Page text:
February 29, 2008

More About the Cooking Class

A little while back I announced that I would be teaching a cooking class at Williams-Sonoma in Beverly Hills on March 20th. I've had some people asking questions, so I thought I better write a little more about it.

When I was asked to write up a proposal to teach a class, I thought about what sorts of cooking classes I like to attend. Well, I'm always looking for ideas that I can use for entertaining. Much as it would be useful to take a class on learning one type of thing, like sauces, I think what a lot of us are looking for is a great meal that we can use for entertaining. We want a starter, a main course, a side dish, a salad and a dessert, all which go together nicely and can be reasonably put together without too much fuss.

When I was in high school I worked part time at a local newspaper. One day the publisher asked me if I would like to help her out with a dinner party. She paid me the same hourly rate I made at the newspaper, and it turned out to be quite as instructional. I think I mentioned before that my mother did not cook or entertain when I was growing up. Restaurant dining was the only epicurean skill I learned from my mother.

So, to help out at semi-formal dinner party was something completely unknown to me until this point. And luckily the publisher I worked for had it down to a science. She had perfected a single entree—stuffed chicken breasts, served with stuffed tomatoes and rice—and that's what she always served. The salad varied, but it was usually a composed salad and dessert was often different—sometimes a cake from a French bakery. She would have between 8 and 12 people for a sit down dinner and her dinner parties were, without fail, always elegant and successful. I'd like to think in part because of my help, but in actuality it was because she always cooked what she knew would work.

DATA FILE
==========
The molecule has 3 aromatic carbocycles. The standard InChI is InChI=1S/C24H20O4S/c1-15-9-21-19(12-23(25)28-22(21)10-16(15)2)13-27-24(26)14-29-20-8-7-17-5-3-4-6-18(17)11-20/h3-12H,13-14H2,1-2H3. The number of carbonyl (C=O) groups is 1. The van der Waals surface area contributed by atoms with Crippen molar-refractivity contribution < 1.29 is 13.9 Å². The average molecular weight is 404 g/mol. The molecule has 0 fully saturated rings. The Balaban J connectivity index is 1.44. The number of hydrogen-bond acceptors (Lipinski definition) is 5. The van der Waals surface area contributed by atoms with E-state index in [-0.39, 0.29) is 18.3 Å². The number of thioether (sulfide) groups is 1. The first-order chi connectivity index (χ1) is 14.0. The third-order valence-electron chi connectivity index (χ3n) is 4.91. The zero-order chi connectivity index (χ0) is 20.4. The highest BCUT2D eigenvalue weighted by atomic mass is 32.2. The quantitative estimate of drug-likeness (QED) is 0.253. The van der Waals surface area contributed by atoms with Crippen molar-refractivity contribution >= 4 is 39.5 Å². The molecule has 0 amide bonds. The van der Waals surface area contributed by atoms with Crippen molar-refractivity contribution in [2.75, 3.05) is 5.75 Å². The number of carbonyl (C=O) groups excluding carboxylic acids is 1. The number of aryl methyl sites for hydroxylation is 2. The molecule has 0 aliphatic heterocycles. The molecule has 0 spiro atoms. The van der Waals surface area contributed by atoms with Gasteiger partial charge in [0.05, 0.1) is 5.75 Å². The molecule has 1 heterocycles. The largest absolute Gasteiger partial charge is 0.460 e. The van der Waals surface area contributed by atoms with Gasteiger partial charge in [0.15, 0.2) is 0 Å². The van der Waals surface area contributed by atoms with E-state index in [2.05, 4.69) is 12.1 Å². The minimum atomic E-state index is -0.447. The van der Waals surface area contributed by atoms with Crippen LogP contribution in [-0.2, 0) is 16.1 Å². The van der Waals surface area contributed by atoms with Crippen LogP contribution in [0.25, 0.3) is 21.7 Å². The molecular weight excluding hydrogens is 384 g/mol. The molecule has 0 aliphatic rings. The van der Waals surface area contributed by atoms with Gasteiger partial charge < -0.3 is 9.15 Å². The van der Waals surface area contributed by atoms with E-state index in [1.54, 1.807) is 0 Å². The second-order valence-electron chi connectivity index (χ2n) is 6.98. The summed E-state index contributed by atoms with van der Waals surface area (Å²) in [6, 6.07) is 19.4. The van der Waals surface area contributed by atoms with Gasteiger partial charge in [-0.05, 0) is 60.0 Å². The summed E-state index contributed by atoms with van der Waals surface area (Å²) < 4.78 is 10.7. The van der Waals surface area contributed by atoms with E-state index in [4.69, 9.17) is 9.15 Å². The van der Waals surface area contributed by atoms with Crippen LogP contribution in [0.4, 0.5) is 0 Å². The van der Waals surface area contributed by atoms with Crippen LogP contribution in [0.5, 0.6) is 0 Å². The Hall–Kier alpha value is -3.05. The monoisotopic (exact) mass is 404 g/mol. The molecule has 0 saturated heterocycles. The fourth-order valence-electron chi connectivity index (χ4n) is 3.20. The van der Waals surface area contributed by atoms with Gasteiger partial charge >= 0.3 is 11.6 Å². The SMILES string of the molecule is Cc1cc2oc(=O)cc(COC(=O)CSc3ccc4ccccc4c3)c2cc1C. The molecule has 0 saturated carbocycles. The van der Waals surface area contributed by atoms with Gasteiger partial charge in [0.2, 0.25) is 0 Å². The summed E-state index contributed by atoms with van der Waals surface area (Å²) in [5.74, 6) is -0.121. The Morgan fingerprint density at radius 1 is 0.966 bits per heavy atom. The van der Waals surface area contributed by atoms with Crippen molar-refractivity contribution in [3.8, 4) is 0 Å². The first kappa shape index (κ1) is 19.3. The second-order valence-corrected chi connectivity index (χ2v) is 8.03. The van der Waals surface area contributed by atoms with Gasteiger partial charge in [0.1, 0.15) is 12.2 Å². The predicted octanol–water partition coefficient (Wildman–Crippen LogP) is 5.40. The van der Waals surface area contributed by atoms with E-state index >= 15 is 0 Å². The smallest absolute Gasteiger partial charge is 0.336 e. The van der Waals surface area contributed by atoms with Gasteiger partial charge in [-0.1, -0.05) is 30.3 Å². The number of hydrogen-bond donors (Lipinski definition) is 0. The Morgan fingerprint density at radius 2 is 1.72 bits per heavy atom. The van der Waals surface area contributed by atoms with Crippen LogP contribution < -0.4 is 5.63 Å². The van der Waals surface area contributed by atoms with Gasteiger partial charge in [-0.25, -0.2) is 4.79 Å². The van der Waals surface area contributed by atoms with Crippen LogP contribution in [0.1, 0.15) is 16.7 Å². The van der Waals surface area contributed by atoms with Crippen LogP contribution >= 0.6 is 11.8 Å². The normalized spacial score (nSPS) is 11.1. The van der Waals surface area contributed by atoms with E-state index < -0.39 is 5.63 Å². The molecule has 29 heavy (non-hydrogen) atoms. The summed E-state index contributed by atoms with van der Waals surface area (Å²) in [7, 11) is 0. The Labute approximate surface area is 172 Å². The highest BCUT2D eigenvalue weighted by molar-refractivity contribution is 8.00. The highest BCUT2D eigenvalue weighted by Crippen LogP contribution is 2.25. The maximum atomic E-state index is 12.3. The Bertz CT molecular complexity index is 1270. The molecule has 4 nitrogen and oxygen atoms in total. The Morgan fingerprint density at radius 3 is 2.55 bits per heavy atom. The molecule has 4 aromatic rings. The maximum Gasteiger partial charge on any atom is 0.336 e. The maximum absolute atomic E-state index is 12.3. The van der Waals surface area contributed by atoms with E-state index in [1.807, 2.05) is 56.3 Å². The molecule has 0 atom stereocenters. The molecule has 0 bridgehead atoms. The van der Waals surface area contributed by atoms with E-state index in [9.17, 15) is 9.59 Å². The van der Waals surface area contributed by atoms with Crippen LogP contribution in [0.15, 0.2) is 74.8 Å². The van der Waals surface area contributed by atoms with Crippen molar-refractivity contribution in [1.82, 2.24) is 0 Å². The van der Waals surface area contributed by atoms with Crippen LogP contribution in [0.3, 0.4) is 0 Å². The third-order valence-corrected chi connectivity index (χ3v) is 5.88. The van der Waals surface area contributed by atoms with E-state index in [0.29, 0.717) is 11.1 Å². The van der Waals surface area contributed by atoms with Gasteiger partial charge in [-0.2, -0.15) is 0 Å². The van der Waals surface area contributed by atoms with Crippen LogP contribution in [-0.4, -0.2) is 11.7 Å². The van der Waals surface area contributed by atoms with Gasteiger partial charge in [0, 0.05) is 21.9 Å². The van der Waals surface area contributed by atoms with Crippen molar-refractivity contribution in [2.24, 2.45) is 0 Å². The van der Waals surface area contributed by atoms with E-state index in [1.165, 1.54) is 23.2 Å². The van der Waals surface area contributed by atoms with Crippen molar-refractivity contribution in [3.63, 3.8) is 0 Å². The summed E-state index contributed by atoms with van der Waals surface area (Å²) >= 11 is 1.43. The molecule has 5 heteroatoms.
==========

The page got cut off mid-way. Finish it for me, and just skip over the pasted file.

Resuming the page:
Now, I don't think you have to serve the same entree over and over again when you entertain, but I do think you have to cook and serve what you know will work. In putting together this meal and this class, I have chosen dishes that I think are not only delicious but are ideal for entertaining. They will work just as well as a buffet dinner as a sit down dinner. Parts of them can be made in advance.

Of course you can search for, and find, tons of great recipes on the Internet and in cookbooks. But the beauty of taking a cooking class is that someone has already found some great recipes and can show you exactly how to prepare them. And you get to taste the results to see if you think it really is fantastic enough to serve your own guests.

I know a lot of people who read this may not be close enough to the LA area to take my class, but I do promise to blog all about it and to post the recipes after the class. If you are nearby and would like to attend, here are the details:

A Williams-Sonoma Cooking Class
Easy Entertaining: An Italian Style Dinner Party
with Krista Harris
Thursday, March 20
6:00-8:00 pm


The Williams-Sonoma cooking classes are held in a spacious kitchen demonstration area and are limited to 15 people. They are demonstration, not hands-on, but you are definitely included in eating the meal!

To register call (310) 274-9127 or visit the store at 339 North Beverly Drive, Beverly Hills. The cost of the class is $55 per person. Pre-payment is required to reserve class space. So far the class is a little over half full, so there are still plenty of spots left.

March 16, 2008

Local Single Varietal Honey


Lately I've been buying local honey at the Farmers Market. San Marcos Farms has been a fixture there for many years and produces a number of different single varietal honeys. I plan to sample every one of them. So far I've tried the orange blossom honey (light colored, sweet and mild) and the Santa Barbara Wildflower Honey (amber colored, rich and delicious).

Yesterday, I picked up another jar of this honey and I asked the seller about some of the other varieties (yes, I bought this jar yesterday and it's almost half gone). He said most people like the wildflower honey for baking and desserts because it has a distinct honey flavor. The orange blossom honey is probably too mild for cooking. The sage honey also has a very distinct honey flavor, so I'll have to buy some and compare.